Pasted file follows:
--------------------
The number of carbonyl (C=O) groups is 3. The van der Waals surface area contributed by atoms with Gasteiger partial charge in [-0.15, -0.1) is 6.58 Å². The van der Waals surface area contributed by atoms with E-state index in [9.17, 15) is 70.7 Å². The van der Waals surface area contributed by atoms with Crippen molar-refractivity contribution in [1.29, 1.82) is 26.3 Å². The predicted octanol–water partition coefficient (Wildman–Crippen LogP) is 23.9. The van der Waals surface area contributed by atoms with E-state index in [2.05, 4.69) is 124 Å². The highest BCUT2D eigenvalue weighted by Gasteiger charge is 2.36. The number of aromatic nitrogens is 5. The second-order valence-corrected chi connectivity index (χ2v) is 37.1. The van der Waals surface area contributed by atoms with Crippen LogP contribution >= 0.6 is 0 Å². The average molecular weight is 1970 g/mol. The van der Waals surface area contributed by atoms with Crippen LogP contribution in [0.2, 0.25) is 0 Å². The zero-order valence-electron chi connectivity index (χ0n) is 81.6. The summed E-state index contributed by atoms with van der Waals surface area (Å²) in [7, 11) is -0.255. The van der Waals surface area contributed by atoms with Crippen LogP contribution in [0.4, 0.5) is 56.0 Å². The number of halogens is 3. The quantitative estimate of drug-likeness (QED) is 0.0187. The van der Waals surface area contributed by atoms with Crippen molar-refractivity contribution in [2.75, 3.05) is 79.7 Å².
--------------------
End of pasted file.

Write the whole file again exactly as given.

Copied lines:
The number of carbonyl (C=O) groups is 3. The van der Waals surface area contributed by atoms with Gasteiger partial charge in [-0.15, -0.1) is 6.58 Å². The van der Waals surface area contributed by atoms with E-state index in [9.17, 15) is 70.7 Å². The van der Waals surface area contributed by atoms with Crippen molar-refractivity contribution in [1.29, 1.82) is 26.3 Å². The predicted octanol–water partition coefficient (Wildman–Crippen LogP) is 23.9. The van der Waals surface area contributed by atoms with E-state index in [2.05, 4.69) is 124 Å². The highest BCUT2D eigenvalue weighted by Gasteiger charge is 2.36. The number of aromatic nitrogens is 5. The second-order valence-corrected chi connectivity index (χ2v) is 37.1. The van der Waals surface area contributed by atoms with Crippen LogP contribution >= 0.6 is 0 Å². The average molecular weight is 1970 g/mol. The van der Waals surface area contributed by atoms with Crippen LogP contribution in [0.2, 0.25) is 0 Å². The zero-order valence-electron chi connectivity index (χ0n) is 81.6. The summed E-state index contributed by atoms with van der Waals surface area (Å²) in [7, 11) is -0.255. The van der Waals surface area contributed by atoms with Crippen LogP contribution in [0.4, 0.5) is 56.0 Å². The number of halogens is 3. The quantitative estimate of drug-likeness (QED) is 0.0187. The van der Waals surface area contributed by atoms with Crippen molar-refractivity contribution in [2.75, 3.05) is 79.7 Å².